WHITE PLAINS, N.Y., July 29, 2016 /PRNewswire-USNewswire/ -- The March of Dimes today released the following statement from Edward R.B. McCabe, MD, PhD, senior vice president and chief medical officer, regarding the first locally-transmitted case of Zika virus by mosquitoes in the continental United States:
"This is the news we've been dreading. The March of Dimes is deeply concerned about reports of Zika virus transmitted locally by mosquitoes in Florida and the risks to pregnant women and their babies. It's only a matter of time before babies are born with microcephaly, a severe brain defect, due to local transmission of Zika in the continental U.S. Our nation must accelerate education and prevention efforts to save babies from this terrible virus. Federal, state and local authorities are doing the best they can with the limited resources available to them, but much more is needed.
"It is especially unfortunate that Congress adjourned for the summer recess last week without passing legislation to provide more federal resources to combat Zika. Congressional leaders should do everything in their power to ensure that they will be ready to send bipartisan legislation to the President's desk immediately upon their return in September."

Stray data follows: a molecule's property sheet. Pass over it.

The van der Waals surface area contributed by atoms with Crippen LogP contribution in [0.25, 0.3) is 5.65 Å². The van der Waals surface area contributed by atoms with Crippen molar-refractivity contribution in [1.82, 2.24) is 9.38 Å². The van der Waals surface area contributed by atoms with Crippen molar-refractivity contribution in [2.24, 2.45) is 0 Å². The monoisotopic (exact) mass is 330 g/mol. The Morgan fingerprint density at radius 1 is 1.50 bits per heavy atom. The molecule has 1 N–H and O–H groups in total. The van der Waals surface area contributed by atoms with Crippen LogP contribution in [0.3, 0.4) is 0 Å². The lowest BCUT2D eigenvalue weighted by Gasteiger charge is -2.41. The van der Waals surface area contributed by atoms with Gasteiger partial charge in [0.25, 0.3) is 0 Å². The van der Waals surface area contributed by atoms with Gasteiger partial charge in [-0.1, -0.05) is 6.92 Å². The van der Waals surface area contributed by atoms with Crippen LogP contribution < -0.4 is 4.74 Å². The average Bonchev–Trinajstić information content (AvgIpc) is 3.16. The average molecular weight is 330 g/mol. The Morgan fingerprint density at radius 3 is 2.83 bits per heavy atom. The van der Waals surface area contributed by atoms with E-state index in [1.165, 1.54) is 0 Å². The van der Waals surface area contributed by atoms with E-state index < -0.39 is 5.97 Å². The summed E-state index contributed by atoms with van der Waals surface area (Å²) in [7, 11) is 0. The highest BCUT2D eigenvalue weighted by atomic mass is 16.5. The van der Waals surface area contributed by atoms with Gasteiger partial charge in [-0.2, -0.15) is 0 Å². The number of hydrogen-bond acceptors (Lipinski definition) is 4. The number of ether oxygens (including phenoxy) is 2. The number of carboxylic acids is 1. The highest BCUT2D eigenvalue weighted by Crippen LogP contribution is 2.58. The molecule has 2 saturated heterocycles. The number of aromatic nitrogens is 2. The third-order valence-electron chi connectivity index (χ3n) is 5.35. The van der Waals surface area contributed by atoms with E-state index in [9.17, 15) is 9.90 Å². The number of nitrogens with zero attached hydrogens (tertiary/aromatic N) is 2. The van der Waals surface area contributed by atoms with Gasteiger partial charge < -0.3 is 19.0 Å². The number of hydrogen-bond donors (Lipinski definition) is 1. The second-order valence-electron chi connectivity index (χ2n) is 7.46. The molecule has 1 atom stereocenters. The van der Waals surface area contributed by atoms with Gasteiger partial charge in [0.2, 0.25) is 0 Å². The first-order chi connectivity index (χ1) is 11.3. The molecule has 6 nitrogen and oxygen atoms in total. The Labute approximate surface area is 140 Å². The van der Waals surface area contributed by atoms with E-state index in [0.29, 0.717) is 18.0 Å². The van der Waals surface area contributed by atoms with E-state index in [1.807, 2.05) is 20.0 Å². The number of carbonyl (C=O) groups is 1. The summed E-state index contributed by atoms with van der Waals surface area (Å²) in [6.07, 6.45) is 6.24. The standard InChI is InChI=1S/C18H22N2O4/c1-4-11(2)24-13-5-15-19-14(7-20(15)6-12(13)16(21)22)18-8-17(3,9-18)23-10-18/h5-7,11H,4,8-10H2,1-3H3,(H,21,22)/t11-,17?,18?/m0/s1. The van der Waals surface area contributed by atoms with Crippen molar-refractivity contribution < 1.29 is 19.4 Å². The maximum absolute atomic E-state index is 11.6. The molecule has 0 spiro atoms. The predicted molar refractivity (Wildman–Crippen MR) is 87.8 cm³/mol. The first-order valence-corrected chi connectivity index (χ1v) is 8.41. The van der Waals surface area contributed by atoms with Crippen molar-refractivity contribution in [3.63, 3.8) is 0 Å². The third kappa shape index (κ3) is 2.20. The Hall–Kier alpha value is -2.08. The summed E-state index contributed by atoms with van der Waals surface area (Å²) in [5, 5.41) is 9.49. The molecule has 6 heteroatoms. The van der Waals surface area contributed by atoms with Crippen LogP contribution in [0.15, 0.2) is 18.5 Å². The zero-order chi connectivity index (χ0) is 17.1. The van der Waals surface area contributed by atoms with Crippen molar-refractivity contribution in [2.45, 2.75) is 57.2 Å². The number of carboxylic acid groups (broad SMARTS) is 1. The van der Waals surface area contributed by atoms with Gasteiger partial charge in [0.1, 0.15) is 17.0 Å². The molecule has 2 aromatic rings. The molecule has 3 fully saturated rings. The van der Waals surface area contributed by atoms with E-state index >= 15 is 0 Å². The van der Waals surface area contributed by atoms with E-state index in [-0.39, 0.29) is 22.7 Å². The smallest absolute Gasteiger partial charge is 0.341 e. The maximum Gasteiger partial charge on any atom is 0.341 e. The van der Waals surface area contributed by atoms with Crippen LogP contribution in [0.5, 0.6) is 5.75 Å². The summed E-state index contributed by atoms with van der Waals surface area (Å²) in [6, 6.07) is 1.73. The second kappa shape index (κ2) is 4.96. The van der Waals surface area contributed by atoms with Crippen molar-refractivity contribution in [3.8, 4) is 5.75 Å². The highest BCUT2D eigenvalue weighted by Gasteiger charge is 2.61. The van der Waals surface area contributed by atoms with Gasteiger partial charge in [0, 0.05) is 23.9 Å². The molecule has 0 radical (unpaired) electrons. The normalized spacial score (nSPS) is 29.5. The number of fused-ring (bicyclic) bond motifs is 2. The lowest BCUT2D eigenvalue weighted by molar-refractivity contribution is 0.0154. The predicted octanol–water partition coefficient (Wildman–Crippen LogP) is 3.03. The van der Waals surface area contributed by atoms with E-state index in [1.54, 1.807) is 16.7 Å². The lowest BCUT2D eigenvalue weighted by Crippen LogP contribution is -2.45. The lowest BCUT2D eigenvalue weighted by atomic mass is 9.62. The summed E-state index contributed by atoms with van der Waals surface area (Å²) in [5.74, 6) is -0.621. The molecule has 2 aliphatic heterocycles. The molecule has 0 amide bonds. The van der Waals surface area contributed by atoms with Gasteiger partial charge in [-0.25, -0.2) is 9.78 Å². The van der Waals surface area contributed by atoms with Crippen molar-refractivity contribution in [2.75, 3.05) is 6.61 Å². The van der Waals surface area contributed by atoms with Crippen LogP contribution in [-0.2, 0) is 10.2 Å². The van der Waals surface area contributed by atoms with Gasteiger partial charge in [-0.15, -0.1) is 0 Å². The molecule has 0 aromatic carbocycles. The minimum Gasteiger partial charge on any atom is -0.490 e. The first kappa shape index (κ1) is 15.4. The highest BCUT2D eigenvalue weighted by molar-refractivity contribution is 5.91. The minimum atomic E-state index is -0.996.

The March of Dimes #ZAPzika campaign provides essential information on Zika protection in both English and Spanish:
Use spray, keep mosquitoes away: make sure it's EPA registered.
Say you will, embrace the chill: use air conditioning and window screens if possible.
If it's wet, it's a threat: remove still water.
Get protected, not infected: wear clothes to prevent bites. Use a condom to prevent sexual transmission.
If you suspect, then connect: call your health care provider if you are at risk of infection.
The March of Dimes is the leading nonprofit organization for pregnancy and baby health. For more than 75 years, moms and babies have benefited from March of Dimes research, education, vaccines, and breakthroughs. For the latest resources and health information, visit our websites marchofdimes.org and nacersano.org. If you have been affected by prematurity or birth defects, visit our shareyourstory.org community to find comfort and support. For detailed national, state and local perinatal statistics, visit persistats.org. You can also find us on Facebook or follow us on Twitter.